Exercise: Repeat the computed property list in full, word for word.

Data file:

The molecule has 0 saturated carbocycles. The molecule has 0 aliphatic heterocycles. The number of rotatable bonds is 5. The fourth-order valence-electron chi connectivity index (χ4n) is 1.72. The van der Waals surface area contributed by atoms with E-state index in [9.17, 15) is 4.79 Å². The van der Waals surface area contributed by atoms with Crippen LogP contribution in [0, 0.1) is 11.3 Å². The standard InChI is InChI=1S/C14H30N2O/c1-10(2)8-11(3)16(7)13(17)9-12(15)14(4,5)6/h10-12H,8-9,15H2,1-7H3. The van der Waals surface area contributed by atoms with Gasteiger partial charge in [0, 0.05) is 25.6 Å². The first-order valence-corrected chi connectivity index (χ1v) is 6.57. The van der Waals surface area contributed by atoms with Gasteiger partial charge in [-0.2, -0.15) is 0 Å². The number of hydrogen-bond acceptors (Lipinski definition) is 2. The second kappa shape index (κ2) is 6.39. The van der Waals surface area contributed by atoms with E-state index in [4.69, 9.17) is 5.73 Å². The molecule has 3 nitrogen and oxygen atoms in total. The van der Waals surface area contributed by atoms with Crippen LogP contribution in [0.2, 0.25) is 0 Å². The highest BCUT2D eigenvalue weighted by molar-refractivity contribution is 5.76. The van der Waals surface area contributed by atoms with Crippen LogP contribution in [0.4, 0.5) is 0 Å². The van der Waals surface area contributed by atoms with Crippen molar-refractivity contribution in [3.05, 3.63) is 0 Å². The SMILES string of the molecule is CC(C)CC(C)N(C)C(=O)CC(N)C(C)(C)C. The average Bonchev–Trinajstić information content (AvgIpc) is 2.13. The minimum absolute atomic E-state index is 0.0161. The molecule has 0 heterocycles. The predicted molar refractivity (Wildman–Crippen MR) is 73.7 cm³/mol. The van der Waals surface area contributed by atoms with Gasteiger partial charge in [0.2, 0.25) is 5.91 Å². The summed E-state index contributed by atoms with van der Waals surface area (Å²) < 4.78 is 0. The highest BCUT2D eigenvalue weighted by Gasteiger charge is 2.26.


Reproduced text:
The molecule has 0 saturated carbocycles. The molecule has 0 aliphatic heterocycles. The number of rotatable bonds is 5. The fourth-order valence-electron chi connectivity index (χ4n) is 1.72. The van der Waals surface area contributed by atoms with E-state index in [9.17, 15) is 4.79 Å². The van der Waals surface area contributed by atoms with Crippen LogP contribution in [0, 0.1) is 11.3 Å². The standard InChI is InChI=1S/C14H30N2O/c1-10(2)8-11(3)16(7)13(17)9-12(15)14(4,5)6/h10-12H,8-9,15H2,1-7H3. The van der Waals surface area contributed by atoms with Gasteiger partial charge in [0, 0.05) is 25.6 Å². The first-order valence-corrected chi connectivity index (χ1v) is 6.57. The van der Waals surface area contributed by atoms with Gasteiger partial charge in [-0.2, -0.15) is 0 Å². The number of hydrogen-bond acceptors (Lipinski definition) is 2. The second kappa shape index (κ2) is 6.39. The van der Waals surface area contributed by atoms with E-state index in [4.69, 9.17) is 5.73 Å². The molecule has 3 nitrogen and oxygen atoms in total. The van der Waals surface area contributed by atoms with Crippen LogP contribution in [0.2, 0.25) is 0 Å². The highest BCUT2D eigenvalue weighted by molar-refractivity contribution is 5.76. The van der Waals surface area contributed by atoms with Crippen LogP contribution in [0.4, 0.5) is 0 Å². The van der Waals surface area contributed by atoms with Crippen molar-refractivity contribution in [3.05, 3.63) is 0 Å². The SMILES string of the molecule is CC(C)CC(C)N(C)C(=O)CC(N)C(C)(C)C. The average Bonchev–Trinajstić information content (AvgIpc) is 2.13. The minimum absolute atomic E-state index is 0.0161. The molecule has 0 heterocycles. The predicted molar refractivity (Wildman–Crippen MR) is 73.7 cm³/mol. The van der Waals surface area contributed by atoms with Gasteiger partial charge in [0.2, 0.25) is 5.91 Å². The summed E-state index contributed by atoms with van der Waals surface area (Å²) < 4.78 is 0. The highest BCUT2D eigenvalue weighted by Gasteiger charge is 2.26.